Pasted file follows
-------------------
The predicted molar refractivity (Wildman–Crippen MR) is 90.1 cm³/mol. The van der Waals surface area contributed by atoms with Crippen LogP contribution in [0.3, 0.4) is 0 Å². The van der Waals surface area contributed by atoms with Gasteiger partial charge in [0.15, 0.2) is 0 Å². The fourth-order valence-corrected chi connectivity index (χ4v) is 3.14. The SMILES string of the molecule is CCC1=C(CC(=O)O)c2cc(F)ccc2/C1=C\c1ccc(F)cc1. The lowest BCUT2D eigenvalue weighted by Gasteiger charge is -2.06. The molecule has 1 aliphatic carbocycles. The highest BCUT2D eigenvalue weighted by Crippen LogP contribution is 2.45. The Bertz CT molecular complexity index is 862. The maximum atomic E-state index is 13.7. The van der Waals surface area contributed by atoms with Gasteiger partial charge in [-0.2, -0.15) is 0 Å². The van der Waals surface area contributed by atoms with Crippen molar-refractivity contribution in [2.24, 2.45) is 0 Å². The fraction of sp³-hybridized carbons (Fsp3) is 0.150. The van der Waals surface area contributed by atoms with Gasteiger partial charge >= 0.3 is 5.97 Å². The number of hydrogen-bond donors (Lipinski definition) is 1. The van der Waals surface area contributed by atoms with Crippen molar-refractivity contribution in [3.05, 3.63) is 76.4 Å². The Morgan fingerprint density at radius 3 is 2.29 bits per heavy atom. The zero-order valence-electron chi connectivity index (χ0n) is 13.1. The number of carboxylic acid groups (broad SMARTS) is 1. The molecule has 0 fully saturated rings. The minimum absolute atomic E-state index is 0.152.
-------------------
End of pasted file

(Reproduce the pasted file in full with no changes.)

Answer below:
The predicted molar refractivity (Wildman–Crippen MR) is 90.1 cm³/mol. The van der Waals surface area contributed by atoms with Crippen LogP contribution in [0.3, 0.4) is 0 Å². The van der Waals surface area contributed by atoms with Gasteiger partial charge in [0.15, 0.2) is 0 Å². The fourth-order valence-corrected chi connectivity index (χ4v) is 3.14. The SMILES string of the molecule is CCC1=C(CC(=O)O)c2cc(F)ccc2/C1=C\c1ccc(F)cc1. The lowest BCUT2D eigenvalue weighted by Gasteiger charge is -2.06. The molecule has 1 aliphatic carbocycles. The highest BCUT2D eigenvalue weighted by Crippen LogP contribution is 2.45. The Bertz CT molecular complexity index is 862. The maximum atomic E-state index is 13.7. The van der Waals surface area contributed by atoms with Gasteiger partial charge in [-0.2, -0.15) is 0 Å². The van der Waals surface area contributed by atoms with Crippen molar-refractivity contribution in [2.24, 2.45) is 0 Å². The fraction of sp³-hybridized carbons (Fsp3) is 0.150. The van der Waals surface area contributed by atoms with Gasteiger partial charge >= 0.3 is 5.97 Å². The number of hydrogen-bond donors (Lipinski definition) is 1. The van der Waals surface area contributed by atoms with Crippen molar-refractivity contribution in [3.05, 3.63) is 76.4 Å². The Morgan fingerprint density at radius 3 is 2.29 bits per heavy atom. The zero-order valence-electron chi connectivity index (χ0n) is 13.1. The number of carboxylic acid groups (broad SMARTS) is 1. The molecule has 0 fully saturated rings. The minimum absolute atomic E-state index is 0.152.